D3 + Vue example

from Red Blob Games
17 Oct 2018

There are several ways to use Vue and D3 together. Here’s an attempt to use D3 for the DOM and Vue for the reactivity. I think it’s a little different from other techniques I’ve seen. I’m using no watchers and I’m using no refs. It’s based on my Vue + Canvas code.

Vue+d3 chart
dataset:
color:
radius:
margin top: bottom:
margin left: right:

The code is below (also here). The main idea is that there’s a reusable Vue component that produces a <g> element. You pass a function to that component to perform the one-time setup, and then return a function that should be called on update.

source code
// example code is under the CC0 license - No Rights Reserved

/* This is a reusable component that produces a <g> element
   that lets d3 control the DOM inside of it. */
Vue.component('vue-d3', {
    props: ['draw'],
    template: `<g :data-dummy="update()"></g>`,
    data() {
        return {update: () => null};
    },
    mounted() {
        this.update = this.draw(d3.select(this.$el));
    },
});


function minmax(data) {
    return [d3.min(data), d3.max(data)];
}

/* This is a chart (maybe you'd make it a component);
   put the data you depend on in props and data and computed,
   and provide a method that will get passed to the <vue-d3> */
new Vue({
    el: "figure",
    data: {
        dataset: 'sine',
        fill: 'hsl(0,50%,50%)',
        radius: 3,
        outerWidth: 600,
        outerHeight: 300,
        margin: {left: 30, top: 10, right: 10, bottom: 20},
    },
    computed: {
        data() {
            switch(this.dataset) {
            case 'sine':
                return d3.range(0, 5, 0.05)
                         .map(x => [x, Math.sin(x)]);
            case 'parabola':
                return d3.range(-10, 10, 0.2)
                         .map(x => [x, x*x]);
            case 'hilly':
                return d3.range(-15, 15, 0.3)
                         .map(x => [x, Math.abs(Math.sin(x/4)
                                     + 0.5*Math.cos(x/2)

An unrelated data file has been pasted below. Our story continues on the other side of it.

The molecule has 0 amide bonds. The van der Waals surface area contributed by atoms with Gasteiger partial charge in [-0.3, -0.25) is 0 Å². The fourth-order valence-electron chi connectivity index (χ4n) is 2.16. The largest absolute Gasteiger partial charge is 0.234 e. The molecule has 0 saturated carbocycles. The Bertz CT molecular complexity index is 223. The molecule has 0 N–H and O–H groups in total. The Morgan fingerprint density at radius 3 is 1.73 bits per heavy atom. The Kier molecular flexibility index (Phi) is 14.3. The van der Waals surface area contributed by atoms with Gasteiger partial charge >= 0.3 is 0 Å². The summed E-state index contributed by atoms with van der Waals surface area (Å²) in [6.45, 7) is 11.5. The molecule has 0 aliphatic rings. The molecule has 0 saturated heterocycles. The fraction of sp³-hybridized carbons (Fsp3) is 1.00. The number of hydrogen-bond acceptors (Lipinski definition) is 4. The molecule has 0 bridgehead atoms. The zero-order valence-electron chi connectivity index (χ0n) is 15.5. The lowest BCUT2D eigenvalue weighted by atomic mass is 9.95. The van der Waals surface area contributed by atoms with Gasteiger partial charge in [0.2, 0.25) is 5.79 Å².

+ 0.3*Math.sin(x))]);
            }
            return [];
        },
    },
    methods: {
        draw(parent) {
            // This function handles creation,
            console.log('draw init');
            const x = d3.scaleLinear();
            const y = d3.scaleLinear();
            const xAxis = d3.axisBottom(x).ticks(10);
            const yAxis = d3.axisLeft(y).ticks(10);

            const root = parent.append('g');
            const xAxisG = root.append('g');
            const yAxisG = root.append('g');
            const line = root.append('g');

            // and returns a function that handles updates
            return () => {
                console.log('draw update');

                root
                    .attr('transform',
                          `translate(${this.margin.left}, 
                                     ${this.margin.top})`);
                
                const innerWidth = (this.outerWidth
                                    - this.margin.left
                                    - this.margin.right),
                      innerHeight = (this.outerHeight
                                    - this.margin.top
                                    - this.margin.bottom);
                x
                    .domain(minmax(this.data.map(d => d[0])))
                    .range([0, innerWidth]);
                y
                    .domain(minmax(this.data.map(d => d[1])))
                    .range([innerHeight, 0]);
                xAxisG
                    .attr('transform', `translate(0,${y(0)})`)
                    .call(xAxis);
                yAxisG
                    .attr('transform', `translate(${x(0)},0)`)
                    .call(yAxis);

                let selection = line.selectAll('circle')
                                    .data(this.data);
                selection.exit().remove();
                selection.enter().append('circle')
                    .attr('stroke', "white")
                    .attr('stroke-width', "0.5")
                    .merge(selection)
                    .attr('r', this.radius)
                    .attr('fill', this.fill)
                    .transition()
                    .attr('cx', d => x(d[0]))
                    .attr('cy', d => y(d[1]));
            };
        }
    },
});

Look at the draw(parent). It’s d3 code. It doesn’t do any Vue-specific things. In theory, this will make it easier for you to reuse this code in another project that doesn’t use Vue.

Motivation: I try to avoid watchers. There are two errors I make:

  1. (correctness) As I change the code, I might introduce a dependency that I forgot to watch. I change that value but the diagram doesn’t update, even though it should.
  2. (performance) As I change the code, I might no longer have a dependency that I have been watching. I change that value and the diagram updates, even though it shouldn’t.

By using Vue’s automatic dependency tracking, these dependencies are always accurate, and I avoid both of these issues.

Caveats: the code assumes that the element is created only once. This is probably fine for most cases, but you can’t turn it on and off with v-if, or add a variable number of them with v-for, etc. Maybe :key would help; I’m not sure.

I haven’t used this in a real project and there may be more caveats.

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